The operator of the plane that slid off the runway at Abbotsford International Airport was fined $30,000 last year for repeatedly allowing improperly maintained aircraft to take off.
Transport Canada announced Wednesday that it had suspended Island Express Air’s air operator certificate due to last week’s accident and “contraventions of the Canadian Aviation Regulations.”
At least two people were hospitalized last Friday after the California-bound charter plane operated by Island Express Air slid off the runway at YXX while attempting to take off.
Island Express Air announced in February that it would be launching daily flights from Qualicum Beach starting Monday, March 5.
Transport Canada issued the following news release Wednesday:
“Today, Transport Canada suspended Island Express Air’s Air Operator Certificate. The suspension prohibits the company from providing commercial air services. The department took this action in the interest of public safety due to the airline’s February 23, 2018 accident in Abbotsford, BC and its contraventions of the Canadian Aviation Regulations.
“In light of these threats to public safety, Transport Canada will not allow Island Express Air to resume its commercial air service until it proves it can keep its operations consistently compliant with aviation safety regulations… We will continue to monitor Island Express Air’s actions as the company works towards compliance with aviation safety regulations.”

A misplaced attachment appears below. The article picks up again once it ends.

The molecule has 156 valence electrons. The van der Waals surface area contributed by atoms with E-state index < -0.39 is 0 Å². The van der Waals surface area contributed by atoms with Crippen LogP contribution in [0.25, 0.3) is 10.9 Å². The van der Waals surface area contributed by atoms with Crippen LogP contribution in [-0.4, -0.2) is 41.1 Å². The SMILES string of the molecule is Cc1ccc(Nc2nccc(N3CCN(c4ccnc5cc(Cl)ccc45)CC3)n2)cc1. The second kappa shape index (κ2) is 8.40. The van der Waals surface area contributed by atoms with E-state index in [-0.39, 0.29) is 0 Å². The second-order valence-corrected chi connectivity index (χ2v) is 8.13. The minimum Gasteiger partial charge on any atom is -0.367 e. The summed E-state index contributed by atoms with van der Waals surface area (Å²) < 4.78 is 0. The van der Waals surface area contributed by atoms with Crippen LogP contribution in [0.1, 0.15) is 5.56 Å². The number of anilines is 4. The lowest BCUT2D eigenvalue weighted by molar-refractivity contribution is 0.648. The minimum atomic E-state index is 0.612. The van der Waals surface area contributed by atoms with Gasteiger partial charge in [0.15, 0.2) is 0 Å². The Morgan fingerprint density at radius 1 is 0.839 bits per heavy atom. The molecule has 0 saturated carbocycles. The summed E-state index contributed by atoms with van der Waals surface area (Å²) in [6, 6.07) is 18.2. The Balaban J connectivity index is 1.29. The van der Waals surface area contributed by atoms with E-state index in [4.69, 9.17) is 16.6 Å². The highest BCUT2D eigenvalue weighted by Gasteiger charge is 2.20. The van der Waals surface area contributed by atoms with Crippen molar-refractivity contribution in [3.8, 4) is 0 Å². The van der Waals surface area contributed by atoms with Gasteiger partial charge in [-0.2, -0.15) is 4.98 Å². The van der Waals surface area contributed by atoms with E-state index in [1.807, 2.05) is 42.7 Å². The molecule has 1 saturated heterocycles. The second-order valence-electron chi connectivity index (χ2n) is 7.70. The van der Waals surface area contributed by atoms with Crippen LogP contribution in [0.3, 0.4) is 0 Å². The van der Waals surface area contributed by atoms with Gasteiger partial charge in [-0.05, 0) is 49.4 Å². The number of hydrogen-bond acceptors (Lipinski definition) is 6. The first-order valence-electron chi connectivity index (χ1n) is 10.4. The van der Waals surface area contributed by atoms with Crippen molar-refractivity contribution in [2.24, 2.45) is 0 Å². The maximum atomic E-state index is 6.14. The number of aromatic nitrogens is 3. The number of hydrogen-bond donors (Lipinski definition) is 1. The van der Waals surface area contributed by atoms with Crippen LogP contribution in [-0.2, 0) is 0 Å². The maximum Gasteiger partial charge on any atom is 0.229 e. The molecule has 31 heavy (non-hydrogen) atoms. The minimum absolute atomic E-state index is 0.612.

Dale Nielsen of Island Express Air told The Abbotsford News Wednesday that the company was working with Transport Canada on addressing the issues, but didn’t have a date on when the airline – which regularly flies between Abbotsford, airports on Vancouver Island, and Boundary Bay – would resume service.
Transport Canada’s record of corporate offenders shows that the airline had, on six occasions, “permitted a take-off to be conducted in an aircraft that was in their legal custody and control, which was not maintained in accordance with a maintenance schedule that conforms to the Aircraft Equipment and Maintenance standards.” The incidents cited took place in January and February of 2017.
The company had previously been fined $5,000 for allowing an aircraft to take off in 2011 “when it did not meet the requirements of applicable Airworthiness Directives.” And another $5,000 fine was levied in 2016 for allowing a “person to act as a flight crew member in an aircraft when the person had not fulfilled the requirements of the air operator’s ground and flight training program.” That incident took place in May of 2015.